Want to learn the clouds and get a nice poster at the same time?  Get a large cloud chart! Perhaps the best was created by UW's Art Rangno and is available at many outlets and online for only about $7.00! 


Inexpensive Weather Instruments


  Want to start observing the weather but your budget is limited?   Rain gauges are both fun,  useful, and relatively inexpensive.  You can pick up garden rain gauges for $10-15 at garden stores or Lowes/Home Depot, or you get a truly high-quality gauge for around $30.  A good one is used in the Cocorah national rain gauge network and can be order online at http://www.ambientweather.com/strgloteprra.html (see below)



Remote temperature sensors are also reasonably prices ($20-30) and can be purchased at local stores (Bartell, Fred Meyer) or online.
These units are relatively accurate and give you high and low temperatures.

Complete Weather Stations

For real enthusiasts who have more available funds, a complete weather station might be what you want.  Such units measure temperature, humidity, pressure, precipitation, and wind speed and direction--and for more money you can get even capabilities (e.g., solar radiation).   The quality of these units range from modest to professional quality and prices extend from just over one hundred dollars to a thousand dollars and more.  Many allow you to interface your weather statoin to a computer for display and archival, as well as putting your data on the web in real time.

Based on our experience at the UW interacting with many networks and installations, probably the best deal (quality and price combined) is for the Davis Vantage Pro systems. The Vantage Pro 2 costs about $500:
Cheaper unit, but not as good, are available online, Costco, and other outlets. A good list of them is available at: http://www.weathershack.com/home-weather-stations.html

Few activities are as enjoyable as understanding and observing the weather, and these gifts give you a good start at it.


Tuesday, November 22, 2011

An Extraordinary Storm

This is turning out to be a major winter storm, with serious rainfall, flooding, and winds.  And it is not over yet...some of the biggest action is yet to come.  This event is also spotlighting a lot of new technology:  coastal radars, super-hi resolution modeling, and others.

A lot of the rain is still yet to come, but consider the rainfall of the last 48h as shown in our RainWatch site:


Over five inches near the Hood Canal area and 2-3 inches extending eastward to the Cascades where precipitation picks up again.   You can add at least another inch or two to this before the event is over.  However, the real precipitation hot spot is to the south over the southern Cascades and northern Oregon coastal mountains.  Here is the latest storm precipitation total from the Portland radar (not as well calibrated as the above image) at 8:23 PM Tuesday (roughly past 48h):


Some values in the southern Cascades reaching 8 inches according to the radar.  Several raingauges there have reported 5-6 inches over the past 24 hr.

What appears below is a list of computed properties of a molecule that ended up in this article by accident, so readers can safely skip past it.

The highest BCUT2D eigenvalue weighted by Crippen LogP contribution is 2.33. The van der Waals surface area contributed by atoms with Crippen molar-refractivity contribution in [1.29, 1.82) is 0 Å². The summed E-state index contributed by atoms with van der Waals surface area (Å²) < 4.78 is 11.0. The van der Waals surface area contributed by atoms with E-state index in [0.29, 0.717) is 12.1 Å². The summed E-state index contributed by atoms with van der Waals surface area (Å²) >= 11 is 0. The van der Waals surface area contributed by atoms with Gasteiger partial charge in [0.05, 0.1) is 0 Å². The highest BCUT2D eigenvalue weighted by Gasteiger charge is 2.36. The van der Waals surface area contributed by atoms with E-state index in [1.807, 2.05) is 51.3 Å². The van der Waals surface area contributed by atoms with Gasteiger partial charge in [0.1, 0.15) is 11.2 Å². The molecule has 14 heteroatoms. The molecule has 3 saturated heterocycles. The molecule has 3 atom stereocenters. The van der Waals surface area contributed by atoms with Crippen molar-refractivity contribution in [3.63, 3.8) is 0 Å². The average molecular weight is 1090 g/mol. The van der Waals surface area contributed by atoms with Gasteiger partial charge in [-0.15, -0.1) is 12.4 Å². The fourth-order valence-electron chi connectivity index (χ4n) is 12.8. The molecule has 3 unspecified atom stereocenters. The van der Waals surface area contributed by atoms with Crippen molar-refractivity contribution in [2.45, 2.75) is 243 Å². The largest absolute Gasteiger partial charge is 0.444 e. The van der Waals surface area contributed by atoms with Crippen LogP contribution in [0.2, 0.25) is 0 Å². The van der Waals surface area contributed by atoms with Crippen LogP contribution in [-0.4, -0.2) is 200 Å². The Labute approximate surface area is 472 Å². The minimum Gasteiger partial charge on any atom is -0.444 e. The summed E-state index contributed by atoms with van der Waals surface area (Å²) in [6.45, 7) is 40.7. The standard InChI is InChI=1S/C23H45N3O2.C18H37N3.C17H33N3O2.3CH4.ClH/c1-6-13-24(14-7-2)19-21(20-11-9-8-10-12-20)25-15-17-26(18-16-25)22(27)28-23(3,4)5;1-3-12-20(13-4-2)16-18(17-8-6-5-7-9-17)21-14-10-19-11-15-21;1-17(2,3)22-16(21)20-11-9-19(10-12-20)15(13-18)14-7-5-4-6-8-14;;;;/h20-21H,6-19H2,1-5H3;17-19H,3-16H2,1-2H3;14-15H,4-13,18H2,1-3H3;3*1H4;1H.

The National Weather Service is now predicting flooding on several rivers, some with moderate flooding, as seen by this figure from their website:

A particular threat is for the Chehalis River, where moderate flooding is predicted--although there is lots of rivers flooding over southwest WA and NE Oregon.  Even the Snoqualmie is getting to bankfull.  The Skokomish always floods...but that is another story.

A few of you have commented that this seems too cool for a pineapple express event and you are right.  This is not a classic pineapple express event in which warm, moist air feeds up from deep in the tropics and subtropics.  Temperatures are far more moderate and a look at the cloud shows that moisture is streaming from the southwest but not down to the vicinity of Hawaii (see picture).  In fact, some of the moisture can be traced back far, far to the west--perhaps we should call it the Sushi Express.


But the other story here is wind and we have had some amazing winds...including 97 mph at Mt. Hebo in the Oregon coastal mountains, 70 mph at Bellingham, 70-85 mph on the Cascade crests, and 60-70 mph gusts all along the Washington and Oregon coasts.  But the big action is about to happen over the Oregon coast, where the WRF high-resolution model is going for sustained 50 kt winds tonight, with higher gusts (see graphic).  If you are on the Oregon coast, you better get some batteries.
Forecast winds at 1 AM Wednesday
 The new coastal radar has been a real boon to local meteorologists during this event...telling us what is coming and how long the rain will continue.  Here is a great shot showing a front (narrow line with red embedded) approach the coast last night...a front that represented the temporary end of rain this morning:

 The models have really been good--getting the timing and major features correct.

And did I mention the over a foot of snow in the mountain passes today and more over the North Cascades.  With high to extreme avalanche danger as all this wet heavy snow falls on the light snow with embedded weak layers.  This is really a good time to be a local weather lover...more action than one can keep track of.

Monday, November 21, 2011

Major Storm: Heavy Rain, Flooding and Very Strong Winds Along the Coast

A VERY serious storm is going to hit the Northwest during the next two days--one that will cause flooding and coastal wind damage.  And the urban areas are doing to experience a deluge.

Here is the forecast precipitation over the next 48h over the region and over western Washington.The Olympics, the north Cascades, and the mountains of southwest Washington and NW Oregon are going to get hammered with 5-10 inches of rain (reds).   Even Seattle will get nearly 4-5 inches if this forecast verifies.